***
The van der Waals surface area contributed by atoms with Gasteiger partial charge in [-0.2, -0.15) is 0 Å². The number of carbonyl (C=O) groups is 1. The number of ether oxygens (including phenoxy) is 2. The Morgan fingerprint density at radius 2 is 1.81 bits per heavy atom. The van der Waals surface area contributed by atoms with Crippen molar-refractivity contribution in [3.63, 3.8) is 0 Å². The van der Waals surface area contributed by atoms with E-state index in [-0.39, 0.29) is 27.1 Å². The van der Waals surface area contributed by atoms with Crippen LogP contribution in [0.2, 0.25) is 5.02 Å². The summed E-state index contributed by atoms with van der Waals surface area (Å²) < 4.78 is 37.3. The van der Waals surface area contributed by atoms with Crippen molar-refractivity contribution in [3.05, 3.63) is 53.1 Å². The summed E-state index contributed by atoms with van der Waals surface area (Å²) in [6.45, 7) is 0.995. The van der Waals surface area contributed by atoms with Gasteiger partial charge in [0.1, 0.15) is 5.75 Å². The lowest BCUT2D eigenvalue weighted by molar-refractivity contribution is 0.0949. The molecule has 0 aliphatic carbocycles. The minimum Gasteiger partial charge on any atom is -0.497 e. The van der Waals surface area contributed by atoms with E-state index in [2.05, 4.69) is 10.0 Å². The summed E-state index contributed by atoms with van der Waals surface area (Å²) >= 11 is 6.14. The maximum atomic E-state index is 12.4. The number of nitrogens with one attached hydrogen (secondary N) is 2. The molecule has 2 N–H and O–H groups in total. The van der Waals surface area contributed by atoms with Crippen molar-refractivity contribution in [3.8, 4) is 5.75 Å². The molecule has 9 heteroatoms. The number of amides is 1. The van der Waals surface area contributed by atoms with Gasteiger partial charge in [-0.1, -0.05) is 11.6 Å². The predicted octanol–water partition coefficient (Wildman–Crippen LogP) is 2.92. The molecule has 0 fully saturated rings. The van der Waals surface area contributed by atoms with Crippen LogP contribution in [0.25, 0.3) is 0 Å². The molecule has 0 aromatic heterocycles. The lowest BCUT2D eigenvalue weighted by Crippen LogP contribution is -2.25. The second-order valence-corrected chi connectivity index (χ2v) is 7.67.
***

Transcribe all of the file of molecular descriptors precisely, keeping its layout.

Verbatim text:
The van der Waals surface area contributed by atoms with Gasteiger partial charge in [-0.2, -0.15) is 0 Å². The number of carbonyl (C=O) groups is 1. The number of ether oxygens (including phenoxy) is 2. The Morgan fingerprint density at radius 2 is 1.81 bits per heavy atom. The van der Waals surface area contributed by atoms with Crippen molar-refractivity contribution in [3.63, 3.8) is 0 Å². The van der Waals surface area contributed by atoms with E-state index in [-0.39, 0.29) is 27.1 Å². The van der Waals surface area contributed by atoms with Crippen LogP contribution in [0.2, 0.25) is 5.02 Å². The summed E-state index contributed by atoms with van der Waals surface area (Å²) < 4.78 is 37.3. The van der Waals surface area contributed by atoms with Crippen molar-refractivity contribution in [3.05, 3.63) is 53.1 Å². The summed E-state index contributed by atoms with van der Waals surface area (Å²) in [6.45, 7) is 0.995. The van der Waals surface area contributed by atoms with Gasteiger partial charge in [0.1, 0.15) is 5.75 Å². The lowest BCUT2D eigenvalue weighted by molar-refractivity contribution is 0.0949. The molecule has 0 aliphatic carbocycles. The minimum Gasteiger partial charge on any atom is -0.497 e. The van der Waals surface area contributed by atoms with E-state index in [2.05, 4.69) is 10.0 Å². The summed E-state index contributed by atoms with van der Waals surface area (Å²) >= 11 is 6.14. The maximum atomic E-state index is 12.4. The number of nitrogens with one attached hydrogen (secondary N) is 2. The molecule has 2 N–H and O–H groups in total. The van der Waals surface area contributed by atoms with Crippen molar-refractivity contribution in [3.8, 4) is 5.75 Å². The molecule has 9 heteroatoms. The number of amides is 1. The van der Waals surface area contributed by atoms with Gasteiger partial charge in [-0.1, -0.05) is 11.6 Å². The predicted octanol–water partition coefficient (Wildman–Crippen LogP) is 2.92. The molecule has 0 fully saturated rings. The van der Waals surface area contributed by atoms with Crippen LogP contribution in [0.25, 0.3) is 0 Å². The molecule has 0 aromatic heterocycles. The lowest BCUT2D eigenvalue weighted by Crippen LogP contribution is -2.25. The second-order valence-corrected chi connectivity index (χ2v) is 7.67.